People are cautious about going back to pubs and restaurants, and some are far more worried than others. New research from CGA has highlighted the groups that will need the most reassuring – and the occasions that are likely to tempt them most.
Even the most avid fans of eating and drinking out pre-COVID remain apprehensive about returning, latest CGA BrandTrack data shows. Only 29% of those who usually eat out multiple times a week say they would be comfortable going out again as soon as Government restrictions are lifted, compared to 22% for the adult population as a whole.
For drink-led occasions, the impact appears less marked, with 37% of people who drink out multiple times a week saying they would be comfortable in resuming visits to pubs, bars and restaurant as soon as restrictions are lifted.
Crowds are most likely to put people off, while socialising in small groups is seen to be more acceptable, the survey of 5,000 consumers shows.
In-depth analysis of the data has highlighted four distinct eating-out groups that will need to be addressed in different ways.
The first group, biased towards younger consumers, requires the least convincing to return to previous habits. These are consumers who used to eat out at least monthly before lockdown, and they say they will continue to do afterwards. They make up 19% of the population.
The second, and largest group, is made up of those who previously ate out at least monthly, but who will now only return to the market with caution, totalling 45% of the adult population. But they will be persuaded to come back if businesses are able to demonstrate that they are safe places to visit.
Over one in five adults fall into the fourth group of consumers who suggest they may significantly decrease how often they eat out. These consumers, who make up 21% of the population, used to eat out at least monthly, but now say they will return far less frequently – highlighting the potentially lower demand within any “new normal” even among once regular customers.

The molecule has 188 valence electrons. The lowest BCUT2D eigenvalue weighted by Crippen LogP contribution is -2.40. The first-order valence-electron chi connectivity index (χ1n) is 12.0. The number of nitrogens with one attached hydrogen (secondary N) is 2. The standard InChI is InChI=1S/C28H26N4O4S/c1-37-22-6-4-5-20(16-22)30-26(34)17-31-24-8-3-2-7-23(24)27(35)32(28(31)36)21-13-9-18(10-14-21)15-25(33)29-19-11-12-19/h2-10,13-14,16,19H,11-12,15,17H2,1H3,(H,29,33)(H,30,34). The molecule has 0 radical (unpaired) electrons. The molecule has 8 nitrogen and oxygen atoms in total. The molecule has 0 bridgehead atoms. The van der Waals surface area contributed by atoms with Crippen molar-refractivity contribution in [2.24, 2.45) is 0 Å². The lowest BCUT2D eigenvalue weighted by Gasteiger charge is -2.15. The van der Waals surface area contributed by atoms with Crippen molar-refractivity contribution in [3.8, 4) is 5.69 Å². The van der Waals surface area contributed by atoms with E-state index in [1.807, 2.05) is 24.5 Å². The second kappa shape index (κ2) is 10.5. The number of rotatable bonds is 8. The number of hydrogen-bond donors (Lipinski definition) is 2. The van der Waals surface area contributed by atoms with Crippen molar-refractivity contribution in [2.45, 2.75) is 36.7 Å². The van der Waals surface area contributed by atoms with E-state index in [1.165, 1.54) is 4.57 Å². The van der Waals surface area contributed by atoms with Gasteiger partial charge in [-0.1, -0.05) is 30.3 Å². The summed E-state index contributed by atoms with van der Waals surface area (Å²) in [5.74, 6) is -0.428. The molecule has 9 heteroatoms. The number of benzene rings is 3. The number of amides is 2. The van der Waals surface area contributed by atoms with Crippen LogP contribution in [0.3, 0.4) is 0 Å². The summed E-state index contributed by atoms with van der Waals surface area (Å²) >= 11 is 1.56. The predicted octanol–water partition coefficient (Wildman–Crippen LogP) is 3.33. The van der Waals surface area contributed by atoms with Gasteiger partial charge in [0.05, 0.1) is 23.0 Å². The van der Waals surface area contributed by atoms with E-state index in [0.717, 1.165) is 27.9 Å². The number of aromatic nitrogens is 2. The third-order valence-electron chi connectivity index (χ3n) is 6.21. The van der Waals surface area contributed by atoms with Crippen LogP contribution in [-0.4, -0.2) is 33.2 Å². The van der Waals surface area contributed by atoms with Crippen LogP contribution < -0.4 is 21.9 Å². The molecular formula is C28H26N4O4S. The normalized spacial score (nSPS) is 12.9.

The final group contains those who previously ate out less than monthly and who suggest that they will not change that frequency, equating to 1 in 20 adults.
These groups highlight the probability of decreased footfall post re-opening, even with precautionary measures, such as distancing between tables, enhanced cleaning protocols and availability of hand sanitiser, which will be essential and may convince some nervous customers to return, but far from all.
The research also reveals the occasions on which the population would be most and least comfortable going out once pubs, bars and restaurants start to open up.
The type of occasion that most consumers would feel comfortable with is to ‘catch up with friends”, with 64% of those that would have done so before saying they would be confident in doing it again once they are able to.
Next come “personal celebrations’ and ‘romantic occasions’, with about half the population suggesting they would be comfortable with these in a pub, bar or restaurant.
Conversely, the occasions for which consumers show most apprehensions are those associated with large crowds and capacities, with 62% of consumers who previously went out to music concerts or gigs saying they would not feel comfortable doing so even once restrictions are lifted.
‘Watching sporting events’ and ‘nightlife and late-night occasions’ follow as the occasions where there is the least confidence. ‘Business meetings’ also appear within the list of top five occasions that the public would feel apprehensive about.
“These consumer predictions also highlight a potentially polarising impact on day-to-day life. ‘Everyday occasions’ appears in both lists as an occasion that consumers would feel comfortable with but also one that consumers would not feel comfortable with, perhaps suggesting that, while for some consumers a regular drink or bite to eat may be considered too risky to be worthwhile, for others getting back to normality is a priority. It may be that people will simply be happier with the familiar, such as people they know, “ observed CGA’s Head of Consumer Research Rachel Weller.